After we climbed the first set of ladders, we began making our way single-file along with the steps and walkway at the top of the arch. Yes, the wind was strong, but the headsets meant we could hear every word and instruction that Max gave, and I felt completely secure. It really wasn’t scary at all, once we were up there (unless you have a thing about heights, though, in which case you might have some problems!)


The Summit

Small groups of people doing the Sydney Harbour Bridge Climb.
Getty Images / Ryan Evans

We really took our time along the way, stopping for Max to take photographs of us and to rest and admire the views. Which are, as you would imagine, jaw-droppingly spectacular. This is the main highlight of this climb – there is simply no other viewpoint of Sydney city and harbor as dramatic as this.

Finally, we hit the summit: the very top where the two sides of the steel arch met for the first time on August 19, 1930. There an Australian flag and a New South Wales state flag fly (those flags looked so small from the bottom!). Max took photos and a video of us at the summit, and then we crossed the bridge along a catwalk with the cars and trains speeding by, hundreds of feet beneath our feet….and the water below that; and began the descent on the other side, back the way we had come.

We went on a climb that started at 3 pm, so the sun was setting just as we were finishing – a gorgeous sight indeed.


Tour Info

All in all, we were there for about three and a half hours, and on the bridge itself for two hours. BridgeClimb Sydney takes dozens of groups out per day, 12-15 people in a group (but will do far fewer depending on the bookings). On a busy day, they will take 2,200 people across the bridge. The entire outfit was much bigger than I thought, and it’s extremely professional, well-run like clockwork, and everyone is knowledgeable and highly trained. I was thoroughly impressed with the entire operation.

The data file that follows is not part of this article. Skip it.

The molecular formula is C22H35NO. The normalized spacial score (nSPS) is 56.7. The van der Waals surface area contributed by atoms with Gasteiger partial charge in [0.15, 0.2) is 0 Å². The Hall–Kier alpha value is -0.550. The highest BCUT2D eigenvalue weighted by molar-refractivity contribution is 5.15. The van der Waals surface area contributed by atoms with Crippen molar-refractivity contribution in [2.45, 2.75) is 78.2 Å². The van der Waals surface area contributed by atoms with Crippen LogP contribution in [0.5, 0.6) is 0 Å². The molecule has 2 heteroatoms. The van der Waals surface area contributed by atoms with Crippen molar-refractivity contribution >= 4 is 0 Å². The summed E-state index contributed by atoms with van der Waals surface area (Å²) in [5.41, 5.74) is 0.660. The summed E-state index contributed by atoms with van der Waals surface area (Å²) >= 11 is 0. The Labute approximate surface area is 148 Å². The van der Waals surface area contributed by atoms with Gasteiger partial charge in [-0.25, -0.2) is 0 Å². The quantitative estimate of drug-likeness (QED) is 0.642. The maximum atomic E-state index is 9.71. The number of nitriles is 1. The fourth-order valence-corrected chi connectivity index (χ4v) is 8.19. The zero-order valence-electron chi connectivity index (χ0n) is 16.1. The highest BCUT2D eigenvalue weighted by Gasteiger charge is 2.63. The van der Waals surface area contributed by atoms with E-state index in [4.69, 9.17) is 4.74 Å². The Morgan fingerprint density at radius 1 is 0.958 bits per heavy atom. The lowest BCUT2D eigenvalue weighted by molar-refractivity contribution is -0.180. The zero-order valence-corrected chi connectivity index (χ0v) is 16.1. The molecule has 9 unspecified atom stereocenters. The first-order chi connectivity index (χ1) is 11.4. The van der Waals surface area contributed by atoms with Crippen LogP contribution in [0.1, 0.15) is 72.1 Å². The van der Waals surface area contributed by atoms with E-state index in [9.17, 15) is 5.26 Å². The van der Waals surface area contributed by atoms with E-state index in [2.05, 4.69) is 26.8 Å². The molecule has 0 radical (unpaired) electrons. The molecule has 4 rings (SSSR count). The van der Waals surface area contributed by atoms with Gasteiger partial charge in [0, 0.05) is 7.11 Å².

A few good things to know: they do a breathalyzer on everyone before the climb, so you cannot have anything alcoholic to drink anytime on that day before you do the climb. Nothing is allowed with you on the climb except glasses (sunglasses or prescription, they will give you a neck cord that attaches to your jumpsuit to keep them secure), and any medication needed for the climb (the guide will carry this for you). They take plenty of photos and a video if you want it, but they don’t want anyone messing with their own while up there (and trust me, you don’t want to drop your camera or phone from there!)

There are other great ways to see the bridge and Sydney Harbour, as well. You can walk and cycle across the bridge or climb to the top for stunning views. The bridge walk is on the eastern side. You’ll find the stairs up to the bridge walk next to the pedestrian crossing near the Australian Heritage Hotel, on Cumberland Street in the historic Rocks. (The historic hotel is also a great stop; this is where we had a tipple just after our bridge climb). Along the walk is the south-eastern Pylon Lookout, which offers a spectacular panorama. The cycleway is on the western side of the bridge, and another memorable way to marvel at the bridge is on a public ferry that you can catch from Circular Quay, using the Opal Card public transit card that’s also good on the trains, light rail, and buses.